One of my mini resolutions for 2008 was to read, explore and learn more about Toronto - my new home city. This July will make it 7 years since I moved here and although I feel that I have done my fair share of exploring and discovering, there's so much more for me to see and do. I have always loved reading fictional stories set in real places. That way, when the characters are walking down a certain street, or looking at a particular landmark or speaking of a certain well known location I can draw on my own picture and memories of that spot and to me, it gives new dept and meaning to the story and almost makes the characters that much more real. Over the past 7 years I have tried to get to know about more Canadian authors and read more of their works. Before I moved here, my knowledge of Canadian literature/fiction was limited to the works of L M Montgomery. Although brilliant in their own right, her stories are hardly representative of Canadian society as a whole and I was thirsty for more.
I first came across the brilliant and award winning author, poet and activist Austin Clarke at back in 2005 at a conference at York University. Struck by his presentation, I wanted to know more about his work. Browsing through the library I found The Toronto Trilogy the books that first launched him into the North American literary spotlight. The books follow the stories of a group of West Indian immigrants as they struggle to come to terms with the city and their new lives away from the comfort (and the warmth) of the Caribbean world.
Eager to read more his works, I next picked up The Origin of Waves - a story about a chance meeting of old friends on a cold winter's day in downtown Toronto. Although I didn't enjoy it as much as the books of the trilogy, it was still a fairly good read.
Margaret Atwood is one of Canada's most well know author in recent times who has won countless awards - both local and international - for her novels, short stories and poetry. She is quite partial to setting her characters and story lines firmly in the streets and alleyways of downtown Toronto and in one book in particular - The Edible Woman - I was thrilled when she mentions a particular bus route that I often frequent myself! Cat's Eye is another of Atwood's books also set in Toronto.
More recently, one of my colleagues loaned me her copy of Richard B. Wright's award winning novel Clara Callan. Set primarily in a small town a couple hours of Toronto, with occasional jaunts over to the city, the book is about two sisters who made very different life and career choices, but who continued to be bound by ties of blood, family and a shared past. Told through a series of letters between characters, as well as diary entries by Clara the protagonist, this book would have been almost ordinary until you stop to think that the author is male, and yet he has managed to write from the perspective of a woman with a clarity and insight into the female mind that makes me wish he could transfer that power to many more of his species! Like with The Edible Woman, there is a particular scene in the book where one of characters is describing a hotel in the downtown area and commenting on its popensity for being a "by the hour" sort of establishment. As I read those lines, I realised that I actually knew of said hotel and commented how it is has only very recently gone through some much needed renovations and is now one of the hippest spots in Queen West, much sought after for art shows and such.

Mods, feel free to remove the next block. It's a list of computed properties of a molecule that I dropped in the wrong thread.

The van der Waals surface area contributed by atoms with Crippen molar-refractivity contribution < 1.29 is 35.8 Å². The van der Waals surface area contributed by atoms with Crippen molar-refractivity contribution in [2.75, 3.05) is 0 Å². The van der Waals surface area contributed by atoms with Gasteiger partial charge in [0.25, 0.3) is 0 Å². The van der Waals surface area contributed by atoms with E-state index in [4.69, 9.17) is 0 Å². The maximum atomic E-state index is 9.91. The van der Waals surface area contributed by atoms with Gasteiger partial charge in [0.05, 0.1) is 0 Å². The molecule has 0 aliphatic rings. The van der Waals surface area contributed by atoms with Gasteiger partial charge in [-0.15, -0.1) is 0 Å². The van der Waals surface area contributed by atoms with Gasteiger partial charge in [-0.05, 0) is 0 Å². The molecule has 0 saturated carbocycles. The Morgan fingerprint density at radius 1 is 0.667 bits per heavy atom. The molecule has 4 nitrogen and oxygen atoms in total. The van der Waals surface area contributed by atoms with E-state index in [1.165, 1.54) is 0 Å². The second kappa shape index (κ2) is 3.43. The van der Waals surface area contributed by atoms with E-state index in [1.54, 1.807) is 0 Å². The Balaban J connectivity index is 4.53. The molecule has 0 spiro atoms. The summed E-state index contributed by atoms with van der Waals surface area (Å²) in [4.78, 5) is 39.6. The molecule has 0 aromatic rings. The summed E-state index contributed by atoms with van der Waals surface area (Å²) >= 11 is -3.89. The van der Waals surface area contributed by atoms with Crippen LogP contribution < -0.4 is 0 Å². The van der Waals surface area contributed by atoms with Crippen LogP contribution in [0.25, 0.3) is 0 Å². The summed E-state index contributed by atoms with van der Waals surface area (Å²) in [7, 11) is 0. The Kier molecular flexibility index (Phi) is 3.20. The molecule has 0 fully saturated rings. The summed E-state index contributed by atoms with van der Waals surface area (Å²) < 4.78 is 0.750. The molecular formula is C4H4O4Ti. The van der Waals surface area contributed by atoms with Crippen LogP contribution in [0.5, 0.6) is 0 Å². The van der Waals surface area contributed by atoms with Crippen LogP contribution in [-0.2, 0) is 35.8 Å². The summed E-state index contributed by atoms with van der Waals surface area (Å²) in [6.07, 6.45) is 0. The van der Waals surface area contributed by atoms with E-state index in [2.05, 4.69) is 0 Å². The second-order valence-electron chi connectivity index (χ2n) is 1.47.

Saving the best for last, my all time favourite books set in Toronto are the Vinyl Cafe Series by Stuart McLean.
The books are a series of short stories featuring the zany adventures of fictional characters Dave and his wife Morley and their children Stephanie and Sam as they amble through life in Toronto. Taken from his widely popular Sunday morning variety radio show of the same name, McLean has woven this family so much into popular Canadian culture that many find it hard to believe that the characters are not real! The timbre of the tales move from the outright hilarious laugh out loud kind, to the quiet and sombre tales of lost love, growing older and experiencing hard life lessons. Through it all, McLean manages to maintain a real connection with his audience - be it through the spoken or the written word - and to date his tales continue to delight audiences across the county.